Our group heads into the chain link chute, doubled over beneath camo netting. A man on a megaphone explains the infected situation while we crouch with bated breath. Suddenly, the crowd surges forward as the air fills with screams, the rattle of chain link, and the moans of zombies behind us. The megaphone crackles: “There’s been a breach – they’re here! Go go go!”
We stampede out of the chute and dodge past the first wave of clawing zombie arms. Raw panic crackles in the night air. Eventually, the path in front of us clears. Out of danger for the moment, we slow to a walk, flushed and laughing but keeping a wary eye on the dark woods around us.
We’ve come to Straddleline ORV Park on this calm August night to voluntarily run for our lives in an event put on by the Human Movement, benefiting brains through the Kennedy Krieger Institute. We are armed only with a race bib, headlamp, flashing green bracelet, and most importantly said lives. These are three flags affixed with velcro to a belt. The next 5 kilometers will be riddled with shambling gory zombies intent on stealing them.
It’s time to strategize. A man with his son joins the conversation, explaining that he’s been through several of these before. His sage advice is “Stick with the fat chicks”. A larger woman tosses a disgusted look over her shoulder, but he offers no apology. He’s the grizzled veteran straight out of a storybook, and we cling to him like a rock in a storm. But just as suddenly as he appeared, he vanishes. We won’t even know whether he survives.
It’s soon clear this 5k is not a timed race to the finish line. Instead, it’s a tiptoe on tenterhooks with occasional all-out sprints. Our ears strain for warning screams while our headlamps probe the darkness ahead, passing over muddy pits and abandoned luggage strewn across the trail. Above all, we look for the flashing red wristbands that mark the infected.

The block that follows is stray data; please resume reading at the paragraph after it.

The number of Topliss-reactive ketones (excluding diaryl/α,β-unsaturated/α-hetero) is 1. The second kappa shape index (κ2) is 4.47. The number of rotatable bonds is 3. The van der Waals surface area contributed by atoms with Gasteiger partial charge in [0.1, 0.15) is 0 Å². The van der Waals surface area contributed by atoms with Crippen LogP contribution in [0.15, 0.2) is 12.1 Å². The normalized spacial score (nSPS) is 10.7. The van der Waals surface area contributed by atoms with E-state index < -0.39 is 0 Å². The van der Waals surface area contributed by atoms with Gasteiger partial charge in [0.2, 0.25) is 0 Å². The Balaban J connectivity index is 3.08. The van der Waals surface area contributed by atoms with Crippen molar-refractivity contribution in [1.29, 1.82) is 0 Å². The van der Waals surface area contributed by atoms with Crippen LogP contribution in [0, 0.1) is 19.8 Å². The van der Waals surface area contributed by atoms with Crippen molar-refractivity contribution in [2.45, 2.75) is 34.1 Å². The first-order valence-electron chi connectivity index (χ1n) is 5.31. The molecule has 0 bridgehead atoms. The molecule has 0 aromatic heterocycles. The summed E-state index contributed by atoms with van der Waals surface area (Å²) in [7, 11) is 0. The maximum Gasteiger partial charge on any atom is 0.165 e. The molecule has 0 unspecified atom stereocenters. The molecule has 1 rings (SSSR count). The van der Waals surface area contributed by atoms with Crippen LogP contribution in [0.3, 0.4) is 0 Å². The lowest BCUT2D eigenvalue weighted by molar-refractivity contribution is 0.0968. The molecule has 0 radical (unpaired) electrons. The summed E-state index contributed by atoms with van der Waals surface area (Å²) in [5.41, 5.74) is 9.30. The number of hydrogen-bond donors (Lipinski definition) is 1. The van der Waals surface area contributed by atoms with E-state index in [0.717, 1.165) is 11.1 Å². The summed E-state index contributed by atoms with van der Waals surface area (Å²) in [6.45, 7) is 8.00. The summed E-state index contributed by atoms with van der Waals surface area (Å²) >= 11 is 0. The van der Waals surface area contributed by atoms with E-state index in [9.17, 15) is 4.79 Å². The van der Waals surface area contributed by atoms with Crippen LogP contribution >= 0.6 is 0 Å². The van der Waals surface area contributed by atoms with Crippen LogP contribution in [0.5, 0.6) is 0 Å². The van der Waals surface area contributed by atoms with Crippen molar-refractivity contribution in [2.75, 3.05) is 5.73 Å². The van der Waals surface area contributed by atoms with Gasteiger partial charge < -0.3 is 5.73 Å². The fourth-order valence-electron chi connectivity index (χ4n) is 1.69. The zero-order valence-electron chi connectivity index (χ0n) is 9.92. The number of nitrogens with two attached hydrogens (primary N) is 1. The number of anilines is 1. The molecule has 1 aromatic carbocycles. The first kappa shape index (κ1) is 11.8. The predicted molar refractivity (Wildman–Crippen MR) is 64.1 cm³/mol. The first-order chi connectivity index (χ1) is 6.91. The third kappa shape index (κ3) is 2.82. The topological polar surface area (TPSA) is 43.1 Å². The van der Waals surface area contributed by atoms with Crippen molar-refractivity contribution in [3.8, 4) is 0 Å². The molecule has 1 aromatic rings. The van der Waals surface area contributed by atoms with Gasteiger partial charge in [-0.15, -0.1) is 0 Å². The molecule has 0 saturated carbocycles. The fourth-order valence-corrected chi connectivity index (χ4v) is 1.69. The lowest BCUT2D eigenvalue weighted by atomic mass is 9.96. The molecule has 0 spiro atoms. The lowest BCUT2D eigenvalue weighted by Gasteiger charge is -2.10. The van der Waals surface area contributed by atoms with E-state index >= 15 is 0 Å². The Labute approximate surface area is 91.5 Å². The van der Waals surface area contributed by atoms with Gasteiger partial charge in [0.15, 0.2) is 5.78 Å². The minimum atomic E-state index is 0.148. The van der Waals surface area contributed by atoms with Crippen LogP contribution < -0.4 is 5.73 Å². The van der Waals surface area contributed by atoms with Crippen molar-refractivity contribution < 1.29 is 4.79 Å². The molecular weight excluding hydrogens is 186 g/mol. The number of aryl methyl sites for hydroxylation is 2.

When one of these appears, the survivors turn into a skittish herd of sheep, balking and frantically seeking an opening. Being prey does not feel very heroic. Finally, someone makes a break for it and the mad dash ensues, twisting and jumping, every human for him/herself.
The zombies come in all shapes and sizes. The least terrifying is a young girl who squeaks and hugs herself to avoid being run over. The opposite end of the spectrum is a hulking military man who wraps me in a bear-hug to grab my tail flag, half tearing off my bib in the process. Some amble slowly in clear sight while others leap out of bushes and chase you down the trail or through a tunnel.
During each lull, we regroup and count our losses – one flag here, two there. The flags’ location means your butt is repeatedly zombie-groped, so you don’t know how you fare until you’re through the mob. “Go-it-alone” Rob is the first of our party to die, and I succumb shortly after. Things become a lot less tense after that – although infected, you don’t get to turn on your friends, so you pretty much become a corpse shield to distract the zombies.
Also positioned along the course are various obstacles. The zombies aren’t supposed to bother you during the obstacles, but one lone ghastly-faced little boy paces just past the wall climb. The volunteer warns him to stand back, but he just gnashes his blood-smeared teeth in anticipation. It’s legitimately creepy. Near the end is a rope climb for an extra life that I have no hope of completing, though I have fun watching the real future heroes of the apocalypse canvas straight up it.
The course is not without legitimate dangers, especially in the dark. Russ twists his ankle crashing through a chain link maze, while Dmitri goes sprawling into a ditch. A zombie helps him up.
Finally, we turn the corner and see the dirt bike arena, the final stretch. Floodlights silhouette a few zombies staggering around on a ridge, faux fog swirling up around them. I suppress a delighted shiver. From that point on, there’s no respite from the horde. However, most people are already infected, so the zombies have a tough time trying to spot flags. We jog through the finish line into a clearing full of fire, music, and alcohol.
Dead or alive, our reaction is unanimous: “That was awesome!”